Italy: Humanitarian visa issued for vulnerable unaccompanied child in Libya

Thursday, February 21, 2019

On 21 February, the Civil Court of Rome ruled in a case submitted by the mother of a Nigerian unaccompanied child in Libya who applied for a humanitarian visa to join his mother and brother in Italy and receive medical treatment.
The unaccompanied child arrived in Libya in 2016, where he experienced exploitation and detention. The International Organisation for Migration (IOM) assisted the child in contacting his mother in Italy and found accommodation for him. The organisation submitted that the boy had undergone two operations on his leg as a result of an accident and was in urgent need of further surgery. A hospital in Turin provided a detailed treatment plan in respect of the child. However, in their efforts to get the child to Italy for treatment, the IOM were unable to obtain an Italian entry visa or a travel document for the child. 
In examining the case, the Civil Court of Rome recognized that the application could be submitted under Article 25 of the Visa Code Regulation 810/09, which allows Member States to to derogate from the principle that the entry conditions laid down in Article 5(1)(a),(c),(d) and (e) of the Schengen Borders Code must be fulfilled.

In reaching this decision, the Court considered the child’s poor health condition, the lack of adequate treatment in Nigeria or Libya, and the need to reunite the family, with a view to the particular vulnerability of the child. The Court considered that the granting of an entry visa for Italy would be in the child’s best interest as he would be reunited with his mother and would receive the treatment he required. In coming to this decision, the Court referred to the Italian constitutional right to family unity and the right to respect for family life under Article 8 of the ECHR, as well as the right to health that is also protected in the Constitution.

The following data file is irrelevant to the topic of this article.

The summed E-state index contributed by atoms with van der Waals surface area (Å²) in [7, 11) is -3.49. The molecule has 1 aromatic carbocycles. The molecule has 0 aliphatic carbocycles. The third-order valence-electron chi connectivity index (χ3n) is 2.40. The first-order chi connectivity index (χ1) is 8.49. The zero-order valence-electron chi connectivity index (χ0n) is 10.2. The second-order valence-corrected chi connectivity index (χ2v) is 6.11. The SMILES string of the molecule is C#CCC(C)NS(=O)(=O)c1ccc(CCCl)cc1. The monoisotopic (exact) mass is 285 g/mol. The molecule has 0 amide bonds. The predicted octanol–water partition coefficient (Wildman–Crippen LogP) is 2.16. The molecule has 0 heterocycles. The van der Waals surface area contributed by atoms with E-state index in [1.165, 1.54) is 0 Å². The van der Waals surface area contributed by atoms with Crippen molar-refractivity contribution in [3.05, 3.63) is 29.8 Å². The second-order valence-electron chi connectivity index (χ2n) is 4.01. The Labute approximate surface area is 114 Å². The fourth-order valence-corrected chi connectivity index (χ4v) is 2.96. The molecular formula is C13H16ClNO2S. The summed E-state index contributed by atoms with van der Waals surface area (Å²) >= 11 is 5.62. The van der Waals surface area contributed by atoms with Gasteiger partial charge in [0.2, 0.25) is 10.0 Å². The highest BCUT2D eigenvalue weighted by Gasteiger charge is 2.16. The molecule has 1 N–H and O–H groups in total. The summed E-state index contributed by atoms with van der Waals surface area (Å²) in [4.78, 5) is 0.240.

The Court also examined the situation in Nigeria, particularly with regard to the lack of adequate medical facilities, as well as the situation in Libya. It recognised the violence faced by migrants in Libya, including at the hands of the Libyan Coastguard, and their lack of access to health care. The Court further recognised that the child was unable to walk, to leave his home in Libya, or to attend school.

In light of the above, the Court ordered the Ministry of Foreign Affairs to issue a humanitarian visa and a travel permit to the child.

Thank you to Maurizio Veglio for bringing our attention to this case.

This item was reproduced with the permission of ECRE from the ELENA Weekly Legal Update. The purpose of these updates is to inform asylum lawyers and legal organizations supporting asylum seekers and refugees of recent developments in the field of asylum law. Please note that the information provided is taken from publicly available information on the internet. Every reasonable effort is made to make the content accurate and up to date at the time each item is published but no responsibility for its accuracy and correctness, or for any consequences of relying on it, is assumed by ECRE.




Humanitarian considerations
Unaccompanied minor
Vulnerable person